TIO NZ: Things That Move
Trains, planes, boats. And cars, and even a few kilometers on foot, though not as many as I had imagined.
The car parts, the airline parts, worked pretty much as expected: Air New Zealand was fine, the flight attendants more than helpful; driving on the left feels different, but we adapt.
The first different mode of transportation was a helicopter flight from Tauranga out to the active volcano, White Island. Stepping out of the bird onto the moonscape of a volcano was an experience I’ll never forget- the smells, the pinch of a too-strong blast of sulphur which forced us to don our gas-masks, just the thought that this slumbering giant had surprised, even killed people not too different from me in the not too distant past…
Then when we dropped off the first car in Wellington, at the south end of the Northern Island of New Zealand, transportation became fun, an adventure.
Of course we rode the tram from the center of Wellington up to the Botanical Gardens, which yielded an interesting ride and a spectacular view of this vertical city on the water.
Next we had a perfect crossing of the Cook Strait – contrary to expectation. There was a gentle breeze across the Strait, some lumpy water, but not what folks had advised might be the case: wind funneling through that narrow gap, “Roaring Forties” you know. No, it was beautiful, and I spent much of my time on deck just to be out in the air across this magnificent piece of water. And then: our Bluebridge Cook Strait Ferry entered the channels and islands of Marlborough Sound.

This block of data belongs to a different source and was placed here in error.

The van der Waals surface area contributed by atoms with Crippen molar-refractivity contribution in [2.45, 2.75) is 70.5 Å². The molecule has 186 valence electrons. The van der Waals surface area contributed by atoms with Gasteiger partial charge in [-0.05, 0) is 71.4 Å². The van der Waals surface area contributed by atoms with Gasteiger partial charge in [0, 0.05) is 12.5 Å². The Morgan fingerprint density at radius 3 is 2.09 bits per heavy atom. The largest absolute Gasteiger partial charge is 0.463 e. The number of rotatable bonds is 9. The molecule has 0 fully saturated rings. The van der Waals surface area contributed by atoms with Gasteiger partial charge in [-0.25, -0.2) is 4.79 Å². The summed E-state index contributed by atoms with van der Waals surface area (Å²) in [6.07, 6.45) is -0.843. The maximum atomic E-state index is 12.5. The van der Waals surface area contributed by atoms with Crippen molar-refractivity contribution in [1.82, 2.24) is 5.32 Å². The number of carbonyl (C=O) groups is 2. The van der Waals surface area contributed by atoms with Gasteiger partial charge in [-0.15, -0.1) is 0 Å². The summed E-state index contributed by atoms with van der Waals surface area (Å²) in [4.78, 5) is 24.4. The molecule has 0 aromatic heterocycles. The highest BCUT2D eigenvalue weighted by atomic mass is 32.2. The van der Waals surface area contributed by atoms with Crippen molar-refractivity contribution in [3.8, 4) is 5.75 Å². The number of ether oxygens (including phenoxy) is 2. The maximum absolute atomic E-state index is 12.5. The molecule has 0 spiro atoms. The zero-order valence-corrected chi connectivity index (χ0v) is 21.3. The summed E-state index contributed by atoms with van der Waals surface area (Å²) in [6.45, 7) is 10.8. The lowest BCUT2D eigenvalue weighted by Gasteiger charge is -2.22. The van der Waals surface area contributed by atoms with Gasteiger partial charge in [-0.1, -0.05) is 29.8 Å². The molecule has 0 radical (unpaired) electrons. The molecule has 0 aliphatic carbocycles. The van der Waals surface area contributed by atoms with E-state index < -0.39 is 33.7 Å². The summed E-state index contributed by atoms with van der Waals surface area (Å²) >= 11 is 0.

It was like Puget Sound on steroids.
I was too busy watching this very insular world go by, but one of our fellow voyagers shot a gorgeous photograph of a dolphin spinning in flight, completely out of the water.
Dolphin & boat
A few days later, out of our base in Mapua, Stew Robertson of Abel Tasman Eco Tours, took us on a nautical excursion that can only be described as life-changing, outlook-changing.
Stew is a scientist, raconteur, a man fascinated by his piece of the world, not satisfied to accept the depredations we humans have forced on his little piece of paradise.
Stew educates from a deep knowledge of his subject, participates and leads the efforts to undo the damages wrought, organizes cleanups of the bays and inlets he cherishes, all of it with a sense of joy that has to be experienced to appreciate.
He dishes out knowledge gently, not to impress, but to engage. We completely enjoyed our day on the water with Stew and the dozen or so international folks from pensioners like me to the German couple with a delightful 4 1/2 year-old daughter and an inquisitive 1 year-old son, and everyone in between.
The dolphin show we were treated to on our way to and from the harbor was just icing on the cake.
Speaking of icing on the cake, while I was doing our laundry in the garage at Accent House B & B, our temporary home in Mapua, I played Nosey Parker and lifted the skirts of the cover on some sort of automobile.